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No ‘Twitter Exception’ for Federalist Publisher, NLRB Argues

June 8, 2021, 4:06 PM

The National Labor Relations Board defended before a federal appeals court its decision that the publisher of the conservative online magazine The Federalist illegally threatened employees when he tweeted he would send them “back to the salt mine” if they tried to form a union.

In a brief filed to the U.S. Court of Appeals for the Third Circuit, NLRB attorneys shot back at the publication’s assertion that the tweet by FDRLST Media Publisher Ben Domenech was merely satirical and protected by the First Amendment. Courts “long ago rejected the argument that an employer can avoid a finding of coercion by simply calling its threat a joke,” agency lawyers wrote, adding that an employer’s power over workers could lead employees to take such remarks seriously.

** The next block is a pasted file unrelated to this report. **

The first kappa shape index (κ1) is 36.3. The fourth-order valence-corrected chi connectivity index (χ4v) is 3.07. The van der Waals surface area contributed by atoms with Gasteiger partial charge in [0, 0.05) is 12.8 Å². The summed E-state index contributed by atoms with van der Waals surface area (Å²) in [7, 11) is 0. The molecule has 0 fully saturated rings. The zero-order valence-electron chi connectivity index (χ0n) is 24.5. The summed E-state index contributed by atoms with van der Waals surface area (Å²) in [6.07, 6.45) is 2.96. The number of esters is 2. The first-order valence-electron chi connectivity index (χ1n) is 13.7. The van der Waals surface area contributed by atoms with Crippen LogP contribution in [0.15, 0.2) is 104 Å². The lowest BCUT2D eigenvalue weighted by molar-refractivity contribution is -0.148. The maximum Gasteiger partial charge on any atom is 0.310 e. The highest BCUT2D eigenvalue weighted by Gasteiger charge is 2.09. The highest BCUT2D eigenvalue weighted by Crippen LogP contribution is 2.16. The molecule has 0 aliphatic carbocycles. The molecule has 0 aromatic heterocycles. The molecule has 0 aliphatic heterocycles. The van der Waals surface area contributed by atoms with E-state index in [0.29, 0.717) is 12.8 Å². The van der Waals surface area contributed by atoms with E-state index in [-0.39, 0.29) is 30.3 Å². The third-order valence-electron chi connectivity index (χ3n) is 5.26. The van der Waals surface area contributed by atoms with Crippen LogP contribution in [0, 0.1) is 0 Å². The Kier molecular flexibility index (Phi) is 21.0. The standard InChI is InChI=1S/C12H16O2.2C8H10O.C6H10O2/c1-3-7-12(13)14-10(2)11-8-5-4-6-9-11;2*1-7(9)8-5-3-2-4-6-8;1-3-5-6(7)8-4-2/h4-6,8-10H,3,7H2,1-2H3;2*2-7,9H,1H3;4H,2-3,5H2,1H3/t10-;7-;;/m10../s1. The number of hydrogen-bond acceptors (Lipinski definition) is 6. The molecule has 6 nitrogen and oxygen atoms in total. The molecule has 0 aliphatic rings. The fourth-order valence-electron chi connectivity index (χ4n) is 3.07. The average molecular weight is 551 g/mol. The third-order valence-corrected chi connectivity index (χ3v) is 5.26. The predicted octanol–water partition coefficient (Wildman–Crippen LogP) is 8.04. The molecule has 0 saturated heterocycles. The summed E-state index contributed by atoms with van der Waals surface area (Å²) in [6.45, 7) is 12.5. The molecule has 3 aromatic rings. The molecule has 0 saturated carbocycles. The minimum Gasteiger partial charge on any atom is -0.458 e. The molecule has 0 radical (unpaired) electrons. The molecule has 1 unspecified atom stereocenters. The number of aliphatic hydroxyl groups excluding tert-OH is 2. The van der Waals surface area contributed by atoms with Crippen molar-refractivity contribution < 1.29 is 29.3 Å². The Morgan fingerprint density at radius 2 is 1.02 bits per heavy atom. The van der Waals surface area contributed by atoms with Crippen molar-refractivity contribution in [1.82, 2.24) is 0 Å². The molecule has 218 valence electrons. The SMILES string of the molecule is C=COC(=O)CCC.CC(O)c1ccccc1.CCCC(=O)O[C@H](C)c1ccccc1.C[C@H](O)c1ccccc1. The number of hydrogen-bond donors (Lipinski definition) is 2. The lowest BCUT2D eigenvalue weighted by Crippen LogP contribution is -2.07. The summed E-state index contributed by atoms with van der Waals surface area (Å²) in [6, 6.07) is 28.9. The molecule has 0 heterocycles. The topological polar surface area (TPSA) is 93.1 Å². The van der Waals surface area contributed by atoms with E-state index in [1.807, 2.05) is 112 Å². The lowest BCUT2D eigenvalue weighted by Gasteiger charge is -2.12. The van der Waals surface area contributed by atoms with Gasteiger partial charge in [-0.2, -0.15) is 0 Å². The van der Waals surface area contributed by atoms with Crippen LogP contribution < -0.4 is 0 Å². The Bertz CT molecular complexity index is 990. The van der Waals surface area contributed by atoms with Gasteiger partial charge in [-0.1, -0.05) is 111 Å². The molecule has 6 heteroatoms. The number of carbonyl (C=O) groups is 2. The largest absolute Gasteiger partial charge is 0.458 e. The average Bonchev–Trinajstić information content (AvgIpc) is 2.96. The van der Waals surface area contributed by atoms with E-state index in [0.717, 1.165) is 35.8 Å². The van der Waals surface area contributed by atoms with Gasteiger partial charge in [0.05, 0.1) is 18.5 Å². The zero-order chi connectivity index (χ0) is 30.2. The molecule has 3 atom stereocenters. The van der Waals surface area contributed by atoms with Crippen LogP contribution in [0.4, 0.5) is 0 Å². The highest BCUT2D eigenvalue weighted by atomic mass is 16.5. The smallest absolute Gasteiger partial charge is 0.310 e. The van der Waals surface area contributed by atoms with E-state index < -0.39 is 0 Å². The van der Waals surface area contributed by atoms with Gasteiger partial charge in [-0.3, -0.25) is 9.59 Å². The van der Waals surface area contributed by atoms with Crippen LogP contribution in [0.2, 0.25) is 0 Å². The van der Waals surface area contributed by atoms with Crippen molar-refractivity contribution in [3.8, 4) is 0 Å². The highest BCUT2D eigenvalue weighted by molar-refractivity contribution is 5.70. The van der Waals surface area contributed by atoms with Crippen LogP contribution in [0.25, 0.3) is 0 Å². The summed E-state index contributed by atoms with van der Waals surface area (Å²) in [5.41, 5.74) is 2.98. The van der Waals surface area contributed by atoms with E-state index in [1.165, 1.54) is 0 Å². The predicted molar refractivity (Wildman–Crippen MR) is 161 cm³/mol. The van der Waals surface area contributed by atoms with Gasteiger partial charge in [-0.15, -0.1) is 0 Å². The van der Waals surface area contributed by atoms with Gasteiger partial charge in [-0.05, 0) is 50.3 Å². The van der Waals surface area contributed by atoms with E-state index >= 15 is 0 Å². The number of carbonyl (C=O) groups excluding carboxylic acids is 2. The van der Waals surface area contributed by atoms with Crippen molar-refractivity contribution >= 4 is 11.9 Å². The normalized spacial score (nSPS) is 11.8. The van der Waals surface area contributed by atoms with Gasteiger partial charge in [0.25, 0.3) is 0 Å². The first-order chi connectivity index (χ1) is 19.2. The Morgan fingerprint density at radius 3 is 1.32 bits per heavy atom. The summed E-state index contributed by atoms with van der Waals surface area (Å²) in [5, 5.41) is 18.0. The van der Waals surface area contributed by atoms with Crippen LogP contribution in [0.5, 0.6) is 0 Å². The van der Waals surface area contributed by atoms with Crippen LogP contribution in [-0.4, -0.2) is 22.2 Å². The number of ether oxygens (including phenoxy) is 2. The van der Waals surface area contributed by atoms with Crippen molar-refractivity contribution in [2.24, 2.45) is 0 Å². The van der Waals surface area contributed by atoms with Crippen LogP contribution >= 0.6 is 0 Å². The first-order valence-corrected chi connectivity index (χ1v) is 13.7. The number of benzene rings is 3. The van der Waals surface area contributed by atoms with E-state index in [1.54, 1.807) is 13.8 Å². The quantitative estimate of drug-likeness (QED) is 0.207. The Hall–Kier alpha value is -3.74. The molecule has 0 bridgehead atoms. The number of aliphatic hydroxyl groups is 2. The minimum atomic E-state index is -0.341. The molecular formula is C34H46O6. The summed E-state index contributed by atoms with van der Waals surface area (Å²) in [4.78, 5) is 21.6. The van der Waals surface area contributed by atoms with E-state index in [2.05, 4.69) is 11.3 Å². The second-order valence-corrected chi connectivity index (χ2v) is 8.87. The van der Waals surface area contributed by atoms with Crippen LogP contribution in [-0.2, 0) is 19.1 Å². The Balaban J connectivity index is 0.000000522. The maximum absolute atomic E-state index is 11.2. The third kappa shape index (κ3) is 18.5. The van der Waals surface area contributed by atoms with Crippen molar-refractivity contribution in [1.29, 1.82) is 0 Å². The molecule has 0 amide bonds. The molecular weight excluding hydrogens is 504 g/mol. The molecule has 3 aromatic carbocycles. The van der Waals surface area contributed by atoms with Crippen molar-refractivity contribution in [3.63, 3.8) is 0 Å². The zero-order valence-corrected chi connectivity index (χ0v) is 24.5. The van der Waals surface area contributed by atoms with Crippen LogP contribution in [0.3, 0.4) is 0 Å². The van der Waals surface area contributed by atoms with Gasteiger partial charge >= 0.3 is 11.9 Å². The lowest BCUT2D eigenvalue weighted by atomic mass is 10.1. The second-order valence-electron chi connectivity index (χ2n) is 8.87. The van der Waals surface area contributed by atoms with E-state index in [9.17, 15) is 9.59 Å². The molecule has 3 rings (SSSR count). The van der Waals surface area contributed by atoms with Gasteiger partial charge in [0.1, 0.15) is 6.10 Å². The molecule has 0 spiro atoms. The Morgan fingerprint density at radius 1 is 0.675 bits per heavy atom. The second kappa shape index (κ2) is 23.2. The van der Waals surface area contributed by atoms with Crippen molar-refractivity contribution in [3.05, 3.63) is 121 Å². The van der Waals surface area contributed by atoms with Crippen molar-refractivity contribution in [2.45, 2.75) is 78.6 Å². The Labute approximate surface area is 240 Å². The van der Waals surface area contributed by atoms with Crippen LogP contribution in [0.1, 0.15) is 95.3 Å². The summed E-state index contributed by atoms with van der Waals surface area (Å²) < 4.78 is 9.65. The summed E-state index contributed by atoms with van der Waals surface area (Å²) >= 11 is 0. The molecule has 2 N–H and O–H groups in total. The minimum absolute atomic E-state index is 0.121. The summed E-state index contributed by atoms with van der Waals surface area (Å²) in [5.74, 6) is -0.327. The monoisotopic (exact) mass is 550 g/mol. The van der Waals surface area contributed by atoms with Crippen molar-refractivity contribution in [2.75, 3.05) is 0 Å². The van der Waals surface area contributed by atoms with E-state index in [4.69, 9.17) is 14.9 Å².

The NLRB ruled against FDRLST Media in November 2020, upholding an administrative law judge’s decision in the case. The three-member panel included John Ring (R), who was the chair at the time, William Emanuel (R) and Lauren McFerran (D). FDRLST Media appealed the decision to the federal courts.

FDRLST Media had argued that Domenech’s 2019 tweet wasn’t directed at employees because it was made on Twitter, a public forum with “performative” elements.

The publication’s lawyer, Aditya Dynar, said in a November statement that the NLRB’s decision “shows that NLRB lacks both common sense and a sense of humor.”

“It disregarded sworn employee statements saying that they perceived the tweet as just a joke,” Dynar added.

In the NLRB’s brief, agency attorneys said the medium had little bearing on whether the remark was legal, and that the board “was not required to create a Twitter exception.”

The publication’s appeal is backed by prominent conservative organizations such as the Reason Foundation and the Cato Institute, which filed amicus briefs in the case.

To contact the reporter on this story: Ian Kullgren in Washington at ikullgren@bloombergindustry.com

To contact the editors responsible for this story: John Lauinger at jlauinger@bloomberglaw.com; Travis Tritten at ttritten@bgov.com

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